hero:Mgmt: Is efficient ever optimal?
– 3 min read

Mgmt: Is efficient ever optimal?

I love the English concept of “pet peeve.1” It perfectly captures my feelings about the Finnish tendency to sub-optimize every process, organization, and company in the name of mythical efficiency.

A prime example is how many clinical services have been outsourcing the cleaning of the faculties2. Managing the faculty cleaners takes a lot of work, and faculties are just a cost element - right? At first, it can seem easy to agree. After all, this holds for most organizations, where it is easy to argue that faculties or their cleanliness are not part of the “core business” of the org.

However, it only takes a couple of shifts with outsourced cleaning for anyone involved in the daily work of a healthcare unit to realize that faculty cleaning is not only part of the core business. It’s a critical business enabler.

Unsurprisingly, the phenomenon is a constant discussion topic, as it repeats repeatedly across most Finnish companies and organizations. We may have developed a national drive to create efficiency without impact or value.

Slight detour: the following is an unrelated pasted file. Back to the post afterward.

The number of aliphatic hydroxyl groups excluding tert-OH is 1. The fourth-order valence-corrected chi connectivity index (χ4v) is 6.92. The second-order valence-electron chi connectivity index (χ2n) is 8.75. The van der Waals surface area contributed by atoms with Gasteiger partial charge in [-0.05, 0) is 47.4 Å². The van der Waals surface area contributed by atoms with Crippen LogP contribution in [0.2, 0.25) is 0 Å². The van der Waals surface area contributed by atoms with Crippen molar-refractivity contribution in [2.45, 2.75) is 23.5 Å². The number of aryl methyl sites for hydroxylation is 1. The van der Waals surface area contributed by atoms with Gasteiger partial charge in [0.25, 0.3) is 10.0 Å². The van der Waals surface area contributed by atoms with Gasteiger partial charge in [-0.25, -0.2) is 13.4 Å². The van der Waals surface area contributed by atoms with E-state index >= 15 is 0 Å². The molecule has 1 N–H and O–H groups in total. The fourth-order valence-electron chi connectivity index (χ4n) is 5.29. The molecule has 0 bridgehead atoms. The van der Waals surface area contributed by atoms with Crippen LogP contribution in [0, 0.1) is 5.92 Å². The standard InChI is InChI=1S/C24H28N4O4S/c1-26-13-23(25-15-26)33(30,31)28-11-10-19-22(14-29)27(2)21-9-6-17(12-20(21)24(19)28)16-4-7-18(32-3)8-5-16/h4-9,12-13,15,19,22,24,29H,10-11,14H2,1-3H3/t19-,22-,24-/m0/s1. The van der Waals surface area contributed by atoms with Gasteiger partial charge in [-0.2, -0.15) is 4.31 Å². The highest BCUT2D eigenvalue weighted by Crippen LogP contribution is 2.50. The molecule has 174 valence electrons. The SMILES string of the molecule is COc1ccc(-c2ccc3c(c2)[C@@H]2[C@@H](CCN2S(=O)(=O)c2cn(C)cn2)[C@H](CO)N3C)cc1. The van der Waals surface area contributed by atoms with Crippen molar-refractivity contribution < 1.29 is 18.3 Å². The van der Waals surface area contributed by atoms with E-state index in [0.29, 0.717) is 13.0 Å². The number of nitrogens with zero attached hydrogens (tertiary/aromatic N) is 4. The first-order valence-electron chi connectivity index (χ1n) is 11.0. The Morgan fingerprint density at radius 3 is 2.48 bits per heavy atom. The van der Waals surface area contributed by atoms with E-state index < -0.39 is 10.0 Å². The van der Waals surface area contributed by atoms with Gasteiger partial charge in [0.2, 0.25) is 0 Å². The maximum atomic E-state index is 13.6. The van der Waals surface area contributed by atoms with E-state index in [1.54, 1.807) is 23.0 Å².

Instead of bickering about the topic, I’ve been trying to understand how to get to the root of it: how to reduce the tendency to forget the big picture.

While I do not have an answer yet - I’ve started to draft a test pattern to detect when we are optimizing the wrong thing, whether the reason is optimizing for a too-short period or a too-small function.

There are some obvious questions, like

  1. Are we optimizing for the lifecycle instead of this year or this quarter? (or this election cycle, in public services, etc.)
  2. Have we spoken with the people who do the work, e.g., subject matter specialists - or are we just implementing a theoretical model?
  3. Do we understand why we are optimizing? Can the need for efficiency be mapped to the entity’s larger strategy or vision?

But that’s just the obvious ones. And they need to be narrower to be effective.

It’s time to read a book or two on the topic and stop pondering these in my head.


  1. Oxford languages: noun INFORMAL something that a particular person finds especially annoying.

  2. The same happens in housing companies. Back in the day, the larger housing companies had their maintenance staff. Most companies have moved to use maintenance companies, which has let the housing company sell the maintenance persons’ apartments and move some numbers to another column in the books. Again, this seems like a good move fiscally and service-wise, but it does not take a lot of Excel skills to show that the return on investment is often negative over time. The service level often drops fast after the contract with the maintenance company.